Tista Sen, regional creative director, Wunderman Thompson South Asia believes that the final round is where the magic happens.
She explained, “We have not resorted to online judging by choice. This has been the best way we could continue with marquee industry events. I am a great believer in people connection and miss the personal interactions over a coffee or a rosé. Being away from your regular life and focusing only on the work makes for enriching learning and an affinity for new experiences.”
Sen jokes that at this point, she would even settle for meeting in a parking lot.
However, Josy Paul, CCO and chairman, BBDO India, who recently judged an international award show online, on Zoom, says that it was no less than a masterclass in creative thinking and critical analysis. “Once the shortlist was done, we spent so much time deconstructing and celebrating each work in terms of intent, authenticity, idea, execution, elements of craft, and brand connect. I was a student in the house of excellence.”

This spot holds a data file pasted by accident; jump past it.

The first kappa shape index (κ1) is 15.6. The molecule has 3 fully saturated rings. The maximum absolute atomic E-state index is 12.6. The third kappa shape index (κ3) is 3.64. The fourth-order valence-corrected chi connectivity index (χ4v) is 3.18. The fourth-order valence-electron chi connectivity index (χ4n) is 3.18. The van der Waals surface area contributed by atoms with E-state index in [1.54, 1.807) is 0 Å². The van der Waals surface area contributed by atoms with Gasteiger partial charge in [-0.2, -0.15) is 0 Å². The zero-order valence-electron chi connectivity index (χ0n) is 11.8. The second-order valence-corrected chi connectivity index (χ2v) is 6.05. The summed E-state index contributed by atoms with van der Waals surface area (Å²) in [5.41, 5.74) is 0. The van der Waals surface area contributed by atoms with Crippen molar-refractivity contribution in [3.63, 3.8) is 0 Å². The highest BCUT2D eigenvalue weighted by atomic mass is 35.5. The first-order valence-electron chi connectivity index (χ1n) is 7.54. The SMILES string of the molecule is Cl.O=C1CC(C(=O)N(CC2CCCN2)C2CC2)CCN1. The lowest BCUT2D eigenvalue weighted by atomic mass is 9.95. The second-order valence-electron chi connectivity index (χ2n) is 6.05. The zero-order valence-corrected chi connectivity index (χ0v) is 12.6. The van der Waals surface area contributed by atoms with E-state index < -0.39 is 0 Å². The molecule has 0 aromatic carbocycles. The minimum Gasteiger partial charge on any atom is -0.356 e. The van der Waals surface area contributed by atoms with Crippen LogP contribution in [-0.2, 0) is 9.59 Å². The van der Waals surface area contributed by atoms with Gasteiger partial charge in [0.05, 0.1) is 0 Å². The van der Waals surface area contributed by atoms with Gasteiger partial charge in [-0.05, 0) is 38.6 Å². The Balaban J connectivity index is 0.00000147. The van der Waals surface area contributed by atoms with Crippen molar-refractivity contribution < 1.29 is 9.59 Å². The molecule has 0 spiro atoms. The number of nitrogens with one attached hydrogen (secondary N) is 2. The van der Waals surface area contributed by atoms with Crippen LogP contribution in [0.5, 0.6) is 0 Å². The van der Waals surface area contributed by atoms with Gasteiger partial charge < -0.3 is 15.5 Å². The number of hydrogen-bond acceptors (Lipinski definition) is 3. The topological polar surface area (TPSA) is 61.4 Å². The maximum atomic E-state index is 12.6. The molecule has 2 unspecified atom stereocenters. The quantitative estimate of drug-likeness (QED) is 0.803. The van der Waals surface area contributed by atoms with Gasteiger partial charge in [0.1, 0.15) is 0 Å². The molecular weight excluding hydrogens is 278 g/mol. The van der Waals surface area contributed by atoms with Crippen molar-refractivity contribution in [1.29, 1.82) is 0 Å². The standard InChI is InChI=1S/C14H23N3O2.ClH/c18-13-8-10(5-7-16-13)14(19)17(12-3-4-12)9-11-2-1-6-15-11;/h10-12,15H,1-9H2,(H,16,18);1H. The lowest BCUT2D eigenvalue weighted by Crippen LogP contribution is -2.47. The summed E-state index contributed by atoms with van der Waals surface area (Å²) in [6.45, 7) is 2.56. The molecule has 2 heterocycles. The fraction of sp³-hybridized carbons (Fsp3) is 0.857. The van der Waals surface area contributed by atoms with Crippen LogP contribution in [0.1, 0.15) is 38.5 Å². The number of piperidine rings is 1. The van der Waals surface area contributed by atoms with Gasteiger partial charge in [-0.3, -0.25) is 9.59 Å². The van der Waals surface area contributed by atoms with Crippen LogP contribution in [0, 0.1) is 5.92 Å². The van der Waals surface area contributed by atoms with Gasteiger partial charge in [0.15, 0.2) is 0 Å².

Ogilvy’s chief creative officer, Kainaz Karmakar agrees that in-person debates and discussions are fiercer, with focused attention when inside a jury room, but jokes that the thing she enjoys about judging from home, is the homemade food. “I have never enjoyed the food during my jury duties. The food at home is much better.”
Changes that would better the system
Although Kamble is certain that once things open up, people will travel to advertising events, award shows and juries with a vengeance, he believes that award shows are a very biased system that needs to digress from becoming a matter of scale and budgets.
He explained, “A typical network agency enters the same piece of work in 40-50 categories and their total entries go into hundreds. When you add up the budget of producing work, case studies, entry fees and the time cost that goes into it, you're talking about the annual turnover of some independent agencies.”
Akali, on the other hand, expects the online judging system to be more interactive and have the same opportunities for discussion, as that of live judging. “You could have zoom drink sessions as part of online judging. Currently, the online judging I’ve done has no scope for interactivity. And that’s probably because it’s always followed by live judging. Maybe, with online becoming a norm, award forums will focus on how to make it more interactive.”